Many people read fairytales to remove themselves from the hardships of their personal lives

Many people read fairytales to remove themselves from the hardships of their personal lives. Quite unknowingly, authors write fairytales as just a supernatural cocktail version of real life experiences. Readers thumb through their life every single time they crack open a storybook, except what they read is just a little more magical than their own stories. That’s why reading is interesting, why the characters are relatable, and why self-proclaimed bookworms, myself included, feel inspired by each story their minds devour. Unlike in these fairytales, however, we are unable to pinpoint any life-changing events that come our way until we’re asked directly about them. When it comes to our own experiences, it’s not something we read but something we think very deeply about. To be completely honest, this may be the reason why I am writing my essay less than a week before the deadline.
You see, Dorothy ended up in the Land of Oz because of a tornado that swept her house to a magical place. Alice followed a White Rabbit, out of sheer curiosity, into a hole that leads to Underland. Wendy Darling flew to Neverland through Peter Pan’s persuasion. Some things happen by chance, others by curiosity or motivation. In life, you get to experience all three and not even realize it’s happening to you until you sit down and think about it. But how they get into the new world is only the start of what defines their characters as the characters we know and love. In my opinion, it’s never just one thing that makes you who you are, it’s the process of how you get to where you are that truly defines you.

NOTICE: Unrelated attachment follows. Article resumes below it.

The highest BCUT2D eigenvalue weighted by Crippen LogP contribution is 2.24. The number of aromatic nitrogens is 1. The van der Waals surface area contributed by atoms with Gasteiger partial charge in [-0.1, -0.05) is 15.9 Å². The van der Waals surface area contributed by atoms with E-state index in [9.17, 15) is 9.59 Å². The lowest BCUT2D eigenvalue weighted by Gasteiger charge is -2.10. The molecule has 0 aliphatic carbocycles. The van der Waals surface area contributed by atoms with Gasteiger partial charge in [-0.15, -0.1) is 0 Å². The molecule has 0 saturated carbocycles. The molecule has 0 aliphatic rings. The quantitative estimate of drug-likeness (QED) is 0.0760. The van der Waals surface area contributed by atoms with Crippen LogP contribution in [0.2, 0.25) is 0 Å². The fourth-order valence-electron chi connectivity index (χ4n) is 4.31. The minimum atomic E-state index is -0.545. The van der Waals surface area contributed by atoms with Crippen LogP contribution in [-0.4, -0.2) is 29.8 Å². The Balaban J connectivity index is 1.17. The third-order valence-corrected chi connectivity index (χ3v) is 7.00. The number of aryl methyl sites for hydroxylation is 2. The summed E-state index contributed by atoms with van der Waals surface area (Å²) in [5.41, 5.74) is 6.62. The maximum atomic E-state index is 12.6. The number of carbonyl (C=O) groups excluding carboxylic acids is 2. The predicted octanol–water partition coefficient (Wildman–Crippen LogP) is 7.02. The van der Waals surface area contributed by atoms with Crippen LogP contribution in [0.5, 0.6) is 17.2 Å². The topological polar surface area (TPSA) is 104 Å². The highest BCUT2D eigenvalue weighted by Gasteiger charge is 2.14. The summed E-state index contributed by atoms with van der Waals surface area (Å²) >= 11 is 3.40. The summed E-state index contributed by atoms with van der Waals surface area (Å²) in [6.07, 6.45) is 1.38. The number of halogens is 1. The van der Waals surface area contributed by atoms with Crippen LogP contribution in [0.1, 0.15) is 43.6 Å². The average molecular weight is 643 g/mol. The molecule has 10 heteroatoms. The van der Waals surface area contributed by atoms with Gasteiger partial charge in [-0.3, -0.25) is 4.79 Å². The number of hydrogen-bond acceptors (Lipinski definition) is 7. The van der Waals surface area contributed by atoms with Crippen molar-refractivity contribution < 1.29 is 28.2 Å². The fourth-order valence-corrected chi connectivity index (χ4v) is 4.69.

My magical Land of Oz was the hospital. You could say that, like Dorothy, I was swept away by the tornado that is my father’s illness to white, dull hospital rooms all over Luzon where I spent a large percent of my childhood being in. I’ve found that the route from my school to the hospital was my yellow brick road, counting the steps of all four kilometers. I’ve met people along the way, men and women with the desire for wisdom, affection, and courage. I’ve realized that the reason I got along with them was because I was just as hungry to procure these things as they were.
The school I currently am studying in is kind of like an Underland for me where I only applied because I was curious. It was, and still is, a strange place. In it I’ve faced witches and slain dragons. It had so many doors you could open. I once chose a door that led me to a Regional Competition hosted by The University of the Philippines and, with bottled milk tea resting in my hand, I beat twelve other school competitors for the 1st place. Another door landed me in a position on the school’s editorial board as Literary Editor and there was never a year in my entire high school life where I chose a door away from being in a position of power. Being a girl in a high ranking position gives me the power to let other girls see that the teachers who told them that the hard jobs were only for boys were wrong, very wrong. I’ve always idolized my father for being a leader and leading out of the pure desire to make everything better. A lot of these accomplishments were done out of curiosity and sometimes that was a better initiator than courage. But of course, having grit was what pushed this curiosity into becoming the list of virtues I now have and can offer any university that decides to take me in.